Mid Staffs faces prosecution over patient death
Mid Staffordshire Foundation Trust is to be prosecuted by the Health and Safety Executive, following the death of a patient in April 2007.
Gillian Astbury, who suffered with dementia, died after nurses failed to ensure she received vital daily injections of insulin. She slipped into a diabetic coma and died.
The HSE said the trust would be charged with breaching the Health and Safety at Work Act, but added that no individual nurses would face prosecution due to “insufficient evidence under health and safety laws.”
When Ms Astbury was admitted to the hospital, some nurses at the trust were not informed she had diabetes and others claimed they were too busy to check her notes.
Despite her high blood glucose levels, no action was taken by nursing staff. The jury at the inquest into her death concluded there was a “gross failure to provide basic care”.
Peter Galsworthy, head of operations for the HSE in the West Midlands, said: “We have concluded our investigation into the death of Gillian Astbury at Stafford Hospital and have decided there is sufficient evidence and it is in the public interest to bring criminal proceedings in this case.”
“Gillian Astbury died on 11 April 2007, of diabetic ketoacidosis, when she was an in-patient at the hospital. The immediate cause of death was the failure to administer insulin to a known diabetic patient.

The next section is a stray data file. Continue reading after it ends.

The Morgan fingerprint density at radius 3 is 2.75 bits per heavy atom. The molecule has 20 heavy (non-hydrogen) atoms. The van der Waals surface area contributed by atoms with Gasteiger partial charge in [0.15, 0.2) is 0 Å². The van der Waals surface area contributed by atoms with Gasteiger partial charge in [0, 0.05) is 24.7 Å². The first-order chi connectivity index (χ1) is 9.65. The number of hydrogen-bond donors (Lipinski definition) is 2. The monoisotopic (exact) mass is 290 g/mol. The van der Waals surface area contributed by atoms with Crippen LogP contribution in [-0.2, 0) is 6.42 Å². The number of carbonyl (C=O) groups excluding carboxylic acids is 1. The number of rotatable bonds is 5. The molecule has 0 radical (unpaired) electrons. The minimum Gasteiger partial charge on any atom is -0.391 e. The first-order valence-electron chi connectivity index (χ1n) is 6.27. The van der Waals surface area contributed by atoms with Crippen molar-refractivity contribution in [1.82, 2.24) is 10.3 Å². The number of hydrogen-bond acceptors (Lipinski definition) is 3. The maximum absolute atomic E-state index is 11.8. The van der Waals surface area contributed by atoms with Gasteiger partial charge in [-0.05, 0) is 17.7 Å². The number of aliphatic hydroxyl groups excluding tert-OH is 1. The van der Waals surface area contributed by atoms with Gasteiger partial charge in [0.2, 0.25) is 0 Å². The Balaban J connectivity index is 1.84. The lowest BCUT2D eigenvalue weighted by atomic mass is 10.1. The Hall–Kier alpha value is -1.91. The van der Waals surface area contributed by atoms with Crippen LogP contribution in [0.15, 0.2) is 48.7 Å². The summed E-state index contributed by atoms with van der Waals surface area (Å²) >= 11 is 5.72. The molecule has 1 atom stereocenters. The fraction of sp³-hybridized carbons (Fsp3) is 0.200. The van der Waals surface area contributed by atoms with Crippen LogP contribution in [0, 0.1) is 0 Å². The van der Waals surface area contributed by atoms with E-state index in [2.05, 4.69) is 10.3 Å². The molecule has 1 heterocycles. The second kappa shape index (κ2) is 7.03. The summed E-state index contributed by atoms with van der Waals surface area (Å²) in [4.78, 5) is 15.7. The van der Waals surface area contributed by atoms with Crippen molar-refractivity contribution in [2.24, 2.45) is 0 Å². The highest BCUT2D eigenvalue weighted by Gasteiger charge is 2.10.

“Our case alleges that the trust failed to devise, implement or properly manage structured and effective systems of communication for sharing patient information, including in relation to shift handovers and record-keeping,” he said.
However, the HSE said there was “insufficient evidence” to bring prosecutions against individual staff under health and safety laws.
The Crown Prosecution Service has previously ruled there was insufficient evidence to support manslaughter charges against any individuals.
Mid Staffordshire Foundation Trust is due to appear at Stafford Magistrates’ Court on 9 October.
During the Mid Staffordshire public inquiry the HSE admitted its practice was to ignore the law in relation to investigating deaths as a result of “clinical decisions about diagnosis or treatment”, due to a lack of resources.
It has since pointed out that it does investigate and prosecute some “exceptional cases” of this type.
In his public inquiry report Robert Francis QC described the situation as a “regulatory gap” and recommended the Care Quality Commission be given the power to prosecute trusts.
The government has said it will ensure sufficient resources are made available to the HSE.
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